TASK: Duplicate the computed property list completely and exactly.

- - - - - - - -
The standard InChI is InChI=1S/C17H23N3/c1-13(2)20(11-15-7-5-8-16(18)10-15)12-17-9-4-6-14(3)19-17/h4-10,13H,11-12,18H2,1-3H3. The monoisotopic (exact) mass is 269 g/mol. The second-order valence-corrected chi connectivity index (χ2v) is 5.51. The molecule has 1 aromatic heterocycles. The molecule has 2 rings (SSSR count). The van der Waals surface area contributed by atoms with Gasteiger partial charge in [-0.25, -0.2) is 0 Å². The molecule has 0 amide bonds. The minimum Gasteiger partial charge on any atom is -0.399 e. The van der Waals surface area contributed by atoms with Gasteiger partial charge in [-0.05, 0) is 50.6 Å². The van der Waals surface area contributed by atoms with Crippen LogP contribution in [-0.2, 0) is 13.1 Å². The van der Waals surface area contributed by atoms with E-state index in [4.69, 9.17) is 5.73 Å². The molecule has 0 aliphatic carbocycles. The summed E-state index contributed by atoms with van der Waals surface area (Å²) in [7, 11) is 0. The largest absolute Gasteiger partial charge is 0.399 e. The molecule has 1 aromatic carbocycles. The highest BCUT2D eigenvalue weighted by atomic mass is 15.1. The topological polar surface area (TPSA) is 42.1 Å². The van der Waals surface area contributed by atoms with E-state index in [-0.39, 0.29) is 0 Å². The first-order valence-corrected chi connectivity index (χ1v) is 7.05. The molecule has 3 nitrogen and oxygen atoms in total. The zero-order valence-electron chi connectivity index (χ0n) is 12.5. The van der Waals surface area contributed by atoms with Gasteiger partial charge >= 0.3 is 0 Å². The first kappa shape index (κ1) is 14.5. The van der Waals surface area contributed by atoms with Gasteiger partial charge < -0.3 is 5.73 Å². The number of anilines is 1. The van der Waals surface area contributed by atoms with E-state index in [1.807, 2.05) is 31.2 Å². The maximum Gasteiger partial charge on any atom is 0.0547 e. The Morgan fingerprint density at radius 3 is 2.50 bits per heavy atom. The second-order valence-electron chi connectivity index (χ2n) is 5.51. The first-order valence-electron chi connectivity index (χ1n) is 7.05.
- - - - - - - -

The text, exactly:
The standard InChI is InChI=1S/C17H23N3/c1-13(2)20(11-15-7-5-8-16(18)10-15)12-17-9-4-6-14(3)19-17/h4-10,13H,11-12,18H2,1-3H3. The monoisotopic (exact) mass is 269 g/mol. The second-order valence-corrected chi connectivity index (χ2v) is 5.51. The molecule has 1 aromatic heterocycles. The molecule has 2 rings (SSSR count). The van der Waals surface area contributed by atoms with Gasteiger partial charge in [-0.25, -0.2) is 0 Å². The molecule has 0 amide bonds. The minimum Gasteiger partial charge on any atom is -0.399 e. The van der Waals surface area contributed by atoms with Gasteiger partial charge in [-0.05, 0) is 50.6 Å². The van der Waals surface area contributed by atoms with Crippen LogP contribution in [-0.2, 0) is 13.1 Å². The van der Waals surface area contributed by atoms with E-state index in [4.69, 9.17) is 5.73 Å². The molecule has 0 aliphatic carbocycles. The summed E-state index contributed by atoms with van der Waals surface area (Å²) in [7, 11) is 0. The largest absolute Gasteiger partial charge is 0.399 e. The molecule has 1 aromatic carbocycles. The highest BCUT2D eigenvalue weighted by atomic mass is 15.1. The topological polar surface area (TPSA) is 42.1 Å². The van der Waals surface area contributed by atoms with E-state index in [-0.39, 0.29) is 0 Å². The first-order valence-corrected chi connectivity index (χ1v) is 7.05. The molecule has 3 nitrogen and oxygen atoms in total. The zero-order valence-electron chi connectivity index (χ0n) is 12.5. The van der Waals surface area contributed by atoms with Gasteiger partial charge >= 0.3 is 0 Å². The first kappa shape index (κ1) is 14.5. The van der Waals surface area contributed by atoms with Gasteiger partial charge < -0.3 is 5.73 Å². The number of anilines is 1. The van der Waals surface area contributed by atoms with E-state index in [1.807, 2.05) is 31.2 Å². The maximum Gasteiger partial charge on any atom is 0.0547 e. The Morgan fingerprint density at radius 3 is 2.50 bits per heavy atom. The second-order valence-electron chi connectivity index (χ2n) is 5.51. The first-order valence-electron chi connectivity index (χ1n) is 7.05.